The Piaroa of Sipapo, in northern Amazonas state, have fought against the negative impact of tourism on their territory for more than ten years. While tourism in indigenous communities is illegal without the community’s prior consent, agencies have brought tourists to fish and camp on lands used by the Piaroa. The Piaroa complained of loss of privacy, decreasing fish stocks, and desecration of their sacred sites.
In January 1996, a group of Piaroa women and children detained tourists entering community lands, confiscating fishing and camping equipment. Members of the Piaroa community then took their case to court, and in June the judge ruled in their favor, establishing, among other things, the following rules for tourism on Piaroa territory:
- No tourists are allowed on Piaroa lands without prior consent of the community Counsel of Elders.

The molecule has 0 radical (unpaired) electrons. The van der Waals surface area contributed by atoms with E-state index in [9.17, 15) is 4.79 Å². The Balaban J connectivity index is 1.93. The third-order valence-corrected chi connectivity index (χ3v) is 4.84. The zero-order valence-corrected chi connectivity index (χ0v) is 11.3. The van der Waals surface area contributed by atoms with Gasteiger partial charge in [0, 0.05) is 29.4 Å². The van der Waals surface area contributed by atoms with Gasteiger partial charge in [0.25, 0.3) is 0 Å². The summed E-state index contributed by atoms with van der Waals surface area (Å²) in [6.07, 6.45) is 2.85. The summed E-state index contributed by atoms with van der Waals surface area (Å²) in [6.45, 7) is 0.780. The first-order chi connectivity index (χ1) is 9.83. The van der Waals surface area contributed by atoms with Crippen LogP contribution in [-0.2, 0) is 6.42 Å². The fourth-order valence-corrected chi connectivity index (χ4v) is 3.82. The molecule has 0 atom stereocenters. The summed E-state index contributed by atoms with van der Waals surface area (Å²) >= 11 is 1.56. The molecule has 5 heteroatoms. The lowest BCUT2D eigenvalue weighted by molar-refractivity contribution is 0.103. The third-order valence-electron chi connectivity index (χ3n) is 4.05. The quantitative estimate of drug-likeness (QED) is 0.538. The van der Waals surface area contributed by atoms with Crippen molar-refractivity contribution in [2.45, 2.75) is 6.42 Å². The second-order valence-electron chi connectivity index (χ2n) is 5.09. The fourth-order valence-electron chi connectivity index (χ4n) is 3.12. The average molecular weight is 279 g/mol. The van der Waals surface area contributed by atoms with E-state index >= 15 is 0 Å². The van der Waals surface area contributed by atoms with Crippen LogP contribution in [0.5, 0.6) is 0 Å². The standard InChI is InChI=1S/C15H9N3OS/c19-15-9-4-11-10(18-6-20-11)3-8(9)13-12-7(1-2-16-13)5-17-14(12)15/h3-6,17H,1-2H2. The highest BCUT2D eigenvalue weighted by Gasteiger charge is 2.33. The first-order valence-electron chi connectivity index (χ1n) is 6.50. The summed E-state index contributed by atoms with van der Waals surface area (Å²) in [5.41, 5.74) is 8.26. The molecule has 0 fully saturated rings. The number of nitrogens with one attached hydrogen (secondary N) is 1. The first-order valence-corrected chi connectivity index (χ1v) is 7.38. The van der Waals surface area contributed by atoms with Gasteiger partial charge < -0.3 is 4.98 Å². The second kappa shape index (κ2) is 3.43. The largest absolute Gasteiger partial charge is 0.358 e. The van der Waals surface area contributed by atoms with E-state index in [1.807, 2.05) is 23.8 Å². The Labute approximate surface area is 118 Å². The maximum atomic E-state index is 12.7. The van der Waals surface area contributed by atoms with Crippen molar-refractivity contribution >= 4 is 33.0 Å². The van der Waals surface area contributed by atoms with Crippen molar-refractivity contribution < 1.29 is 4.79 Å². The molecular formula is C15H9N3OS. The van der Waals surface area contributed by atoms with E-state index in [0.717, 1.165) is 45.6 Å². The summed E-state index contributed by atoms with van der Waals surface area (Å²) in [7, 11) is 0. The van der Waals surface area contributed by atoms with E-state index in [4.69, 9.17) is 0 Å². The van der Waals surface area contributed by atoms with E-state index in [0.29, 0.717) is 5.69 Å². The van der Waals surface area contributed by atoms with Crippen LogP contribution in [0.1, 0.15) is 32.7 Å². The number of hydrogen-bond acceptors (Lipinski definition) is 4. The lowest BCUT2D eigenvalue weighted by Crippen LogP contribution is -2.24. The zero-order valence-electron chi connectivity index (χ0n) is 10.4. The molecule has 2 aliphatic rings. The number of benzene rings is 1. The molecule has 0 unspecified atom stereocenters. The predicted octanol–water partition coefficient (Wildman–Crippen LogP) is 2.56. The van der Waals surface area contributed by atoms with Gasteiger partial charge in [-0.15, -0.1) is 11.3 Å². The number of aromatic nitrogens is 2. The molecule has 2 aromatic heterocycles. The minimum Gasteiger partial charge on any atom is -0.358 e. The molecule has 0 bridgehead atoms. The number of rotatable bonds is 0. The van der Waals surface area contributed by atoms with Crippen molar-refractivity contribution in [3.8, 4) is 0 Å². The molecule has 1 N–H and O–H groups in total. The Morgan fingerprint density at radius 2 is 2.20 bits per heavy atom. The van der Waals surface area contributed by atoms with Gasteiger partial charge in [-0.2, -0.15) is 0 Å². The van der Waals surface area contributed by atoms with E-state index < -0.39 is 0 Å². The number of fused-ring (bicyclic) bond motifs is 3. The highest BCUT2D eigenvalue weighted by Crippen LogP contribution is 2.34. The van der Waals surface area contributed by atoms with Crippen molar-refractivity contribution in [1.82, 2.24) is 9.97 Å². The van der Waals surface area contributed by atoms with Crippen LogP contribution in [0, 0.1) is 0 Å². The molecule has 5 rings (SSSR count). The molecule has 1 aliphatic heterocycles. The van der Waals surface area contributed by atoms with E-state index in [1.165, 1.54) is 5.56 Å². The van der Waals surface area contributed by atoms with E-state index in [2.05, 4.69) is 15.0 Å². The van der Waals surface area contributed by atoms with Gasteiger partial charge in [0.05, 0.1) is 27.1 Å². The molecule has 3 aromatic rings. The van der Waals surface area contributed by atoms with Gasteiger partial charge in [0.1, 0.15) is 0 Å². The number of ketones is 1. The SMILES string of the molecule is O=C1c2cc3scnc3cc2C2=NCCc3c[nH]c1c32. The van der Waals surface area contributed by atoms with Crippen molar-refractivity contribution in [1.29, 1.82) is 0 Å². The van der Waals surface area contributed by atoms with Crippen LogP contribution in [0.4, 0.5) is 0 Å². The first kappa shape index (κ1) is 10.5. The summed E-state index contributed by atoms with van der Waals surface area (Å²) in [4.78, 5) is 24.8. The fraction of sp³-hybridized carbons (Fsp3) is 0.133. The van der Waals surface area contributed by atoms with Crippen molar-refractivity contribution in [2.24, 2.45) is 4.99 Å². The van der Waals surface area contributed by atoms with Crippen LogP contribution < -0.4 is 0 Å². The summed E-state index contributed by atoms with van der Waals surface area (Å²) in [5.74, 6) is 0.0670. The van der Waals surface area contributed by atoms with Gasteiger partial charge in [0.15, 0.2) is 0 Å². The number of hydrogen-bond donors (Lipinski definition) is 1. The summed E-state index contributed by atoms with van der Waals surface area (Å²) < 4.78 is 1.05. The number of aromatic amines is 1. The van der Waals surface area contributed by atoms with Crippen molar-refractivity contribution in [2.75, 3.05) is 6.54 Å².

- Tourist guides should be Piaroa and must operate with consent of Piaroa authorities.
- State and federal officials do not have the authority to grant tourism permits on Piaroa land.
While the above regulations were already established according to the Tourism Law, the ruling in this case not only confirmed the law, but also established an important precedent for future cases involving tourism on indigenous lands.
Source: PROVEA, Situacion de los Derechos Humanos en Venezuela, informe anual (PROVEA: Caracas, October 1995-September 1996), pp. 218-219